I’ve been to see Barry Manilow, Live, in Concert, and I have the glow-stick to prove it!
One of the perks of working for a large organization is that once in a while, you get something for free. My husband occasionally gets emails from his department administrator offering tickets for various sporting events to the first person who replies to the message. I wouldn’t say that it completely offsets the
suffering and agony joys and frustrations challenges of his job, but hey, free tickets to a Tigers or Red Wings game are better than a swift kick in the head!
However, when a message flies over the cyber-transom offering tickets to a Significant Music-Historical Event, it’s really something to get excited about — especially for the employee who’s married to your friendly neighborhood Music Nerd!
Imagine my delight, then, when I learned on Friday that my hero had indeed been the early bird who got the worm, namely: free tickets to Barry Manilow: Music and Passion on Saturday night!
Now, I was expecting the event to be purely a research expedition for me; sure, I used to like some of Barry Manilow’s songs back when I was a little kid, but he was kind of uncool then, and he’s even more uncool now. Right?
Wrong! For Miss Music Nerd, not only is nerd the new cool, but cool is in the eye of the beholder! And anyway, the performance, which was a touring version of his show that’s been playing at the Las Vegas Hilton for nearly three years now, surprised me in more ways than one.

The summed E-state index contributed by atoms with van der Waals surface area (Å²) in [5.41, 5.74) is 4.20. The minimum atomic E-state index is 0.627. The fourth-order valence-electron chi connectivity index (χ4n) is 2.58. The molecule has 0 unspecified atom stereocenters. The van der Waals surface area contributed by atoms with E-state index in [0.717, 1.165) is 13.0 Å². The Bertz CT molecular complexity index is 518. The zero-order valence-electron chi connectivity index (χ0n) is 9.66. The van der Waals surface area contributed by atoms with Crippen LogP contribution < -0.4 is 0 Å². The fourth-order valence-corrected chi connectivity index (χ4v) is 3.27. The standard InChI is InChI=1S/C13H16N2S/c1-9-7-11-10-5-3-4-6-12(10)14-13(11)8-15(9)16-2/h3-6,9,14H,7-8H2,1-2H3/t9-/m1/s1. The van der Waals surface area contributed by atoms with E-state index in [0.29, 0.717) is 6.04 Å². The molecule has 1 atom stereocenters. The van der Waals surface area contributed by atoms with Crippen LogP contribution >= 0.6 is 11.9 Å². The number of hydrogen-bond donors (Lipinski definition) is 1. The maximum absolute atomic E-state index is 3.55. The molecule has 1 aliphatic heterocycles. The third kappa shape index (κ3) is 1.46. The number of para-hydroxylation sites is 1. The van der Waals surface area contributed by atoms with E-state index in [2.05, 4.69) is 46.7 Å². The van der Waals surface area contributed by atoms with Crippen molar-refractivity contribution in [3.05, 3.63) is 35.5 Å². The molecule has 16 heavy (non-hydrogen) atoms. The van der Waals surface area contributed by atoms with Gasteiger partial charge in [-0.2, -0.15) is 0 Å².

Could it be magic? Read on to find out!
During the day on Saturday, I tried to imagine what the evening might have in store for us, scanning my memory banks for snippets of Manilow songs from way back when. (It’s scary; I’m just starting to get to the point where, although I can remember what I wore to every major concert, graduation, or other significant event in my life, I can’t remember what I had for lunch yesterday.) I realized that in many ways, Manilow is a Music Über-Nerd. Even if you disregard the fact that he first made it big in the 70′s, and was therefore subject to the clothing and hairstyle tragedies emblematic of the era, he had some nerd credentials all his own:
- He was a big fan of Big Band, before it was cool (again)
- He used Chopin’s Prelude in C minor as the intro/outro and harmonic inspiration for his song, “Could it be Magic”